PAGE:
Posted , by Keith Curtis, President. Topic: Giving USA.

One billion dollars a day. That’s how much Americans give to help others, on average.

Thanks to their generosity, total U.S. charitable giving reached an estimated $373.25 billion in 2015, achieving an all-time high for the second consecutive year. The findings were announced today, as Giving USA 2016: The Annual Report on Philanthropy for the Year 2015 was released to the public.

Giving USA, the longest-running and most comprehensive report of its kind in America, is published by Giving USA Foundation, a public-service initiative of The Giving Institute. It is researched and written by the Indiana University Lilly Family School of Philanthropy.

As chair of Giving USA Foundation, I also was pleased to see that the combined growth for 2014 and 2015 hit double digits—reaching 10.1 percent (using inflation-adjusted dollars). In 2015, total giving grew 4.1 percent in current dollars over 2014.

But these findings embody more than numbers—they also are a symbol of the American spirit. It’s heartening that people really do want to make a difference, and they’re supporting the causes that matter to them. Americans are embracing philanthropy at a deeper level than ever before.

Charitable contributions from all four sources went up in 2015, with those from individuals once again leading the way in terms of total dollar amount, at $264.58 billion. This follows the historical pattern seen over more than six decades.

(compared with 2014, in current dollars)

? 3.8% Individual

?6.5% Foundation

?2.1% Charitable bequests

?3.9% Corporate

Not only did individuals give the most—in 2015 they were responsible for two-thirds of the year’s overall increase in total giving. We continue to see giving levels reflect economic conditions. Remarkably though, growth in total giving has been outpacing growth in our nation’s GDP.

(compared with 2014, in current dollars)

?2.7% Religion

?8.9% Education

?4.2% Human Services

?3.8% to Foundations

?1.3% Health

?6.0% Public-Society Benefit

?7.0% Arts/Culture/Humanities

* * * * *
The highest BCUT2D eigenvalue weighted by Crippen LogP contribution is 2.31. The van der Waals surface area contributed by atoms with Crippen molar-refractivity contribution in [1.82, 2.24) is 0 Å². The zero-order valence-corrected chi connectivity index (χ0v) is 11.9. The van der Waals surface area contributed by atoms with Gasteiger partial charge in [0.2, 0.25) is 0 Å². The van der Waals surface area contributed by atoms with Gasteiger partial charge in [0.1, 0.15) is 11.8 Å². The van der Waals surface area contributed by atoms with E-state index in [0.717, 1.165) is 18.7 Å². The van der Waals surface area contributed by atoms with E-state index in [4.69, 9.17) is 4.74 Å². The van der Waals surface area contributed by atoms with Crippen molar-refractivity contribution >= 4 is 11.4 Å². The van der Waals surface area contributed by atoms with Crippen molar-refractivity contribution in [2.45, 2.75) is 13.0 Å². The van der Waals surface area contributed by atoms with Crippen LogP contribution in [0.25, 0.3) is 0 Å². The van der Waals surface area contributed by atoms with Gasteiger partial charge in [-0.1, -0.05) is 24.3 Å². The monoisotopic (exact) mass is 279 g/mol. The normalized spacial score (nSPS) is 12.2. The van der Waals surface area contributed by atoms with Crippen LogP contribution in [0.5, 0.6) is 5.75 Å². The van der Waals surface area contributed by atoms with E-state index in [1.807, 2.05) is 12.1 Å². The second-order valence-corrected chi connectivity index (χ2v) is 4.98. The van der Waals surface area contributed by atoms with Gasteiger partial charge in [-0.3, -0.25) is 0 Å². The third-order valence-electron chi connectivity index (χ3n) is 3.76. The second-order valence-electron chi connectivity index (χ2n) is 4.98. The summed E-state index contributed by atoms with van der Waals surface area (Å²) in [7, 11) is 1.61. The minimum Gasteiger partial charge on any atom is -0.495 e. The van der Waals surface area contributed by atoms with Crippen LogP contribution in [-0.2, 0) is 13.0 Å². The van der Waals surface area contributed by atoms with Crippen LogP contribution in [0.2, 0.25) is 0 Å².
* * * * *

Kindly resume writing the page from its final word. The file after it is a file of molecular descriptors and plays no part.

?17.5% International Affairs

?6.2% Environment/Animals

As evidenced, giving to educational institutions, and to higher education in particular, remained strong. Giving to foundations was the only category in 2015 where donations decreased—by 3.8 percent in current dollars. Since foundations tend to receive very large gifts, it is possible their magnitude was not as great in 2015 compared to 2014.

Giving to international affairs increased 17.5 percent in 2015 after two straight years of decline. Between 1994 and 2008, the category saw consistently strong growth in the dollar amount of contributions received; since 2008, however, giving has been up and down.

The Curtis Group’s takeaways

1. Dollars Up, Donors Down
The percentage of Americans who give is on a slight decline, but philanthropy in America continues to rise because of increased giving levels of high-net-worth individuals.

2. Investment Philanthropy
2. Donors see their giving as investing in impact.

3, Financial Markets Driving Donor Behavior

4. Donor Vehicles Continue To Grow
Donor-advised funds are a strong example.

5. Mega-Gifts Playing Major Role
(Gifts of $100 million+), particularly in education and arts.

6. Donor Retention Continues To Be Challenge

Even in light of the record-setting giving of the past two years and all the good that will do, there is always room to do more. But as we consider what that more could be, all of us should pause to celebrate the impact we are having and the difference we are making individually and collectively. And we should spread the word about what philanthropy can do.

Download a free copy of Highlights, the Giving USA 2016 executive summary.

How should nonprofits respond to these trends? Attend one of our Giving USA presentations to learn more!

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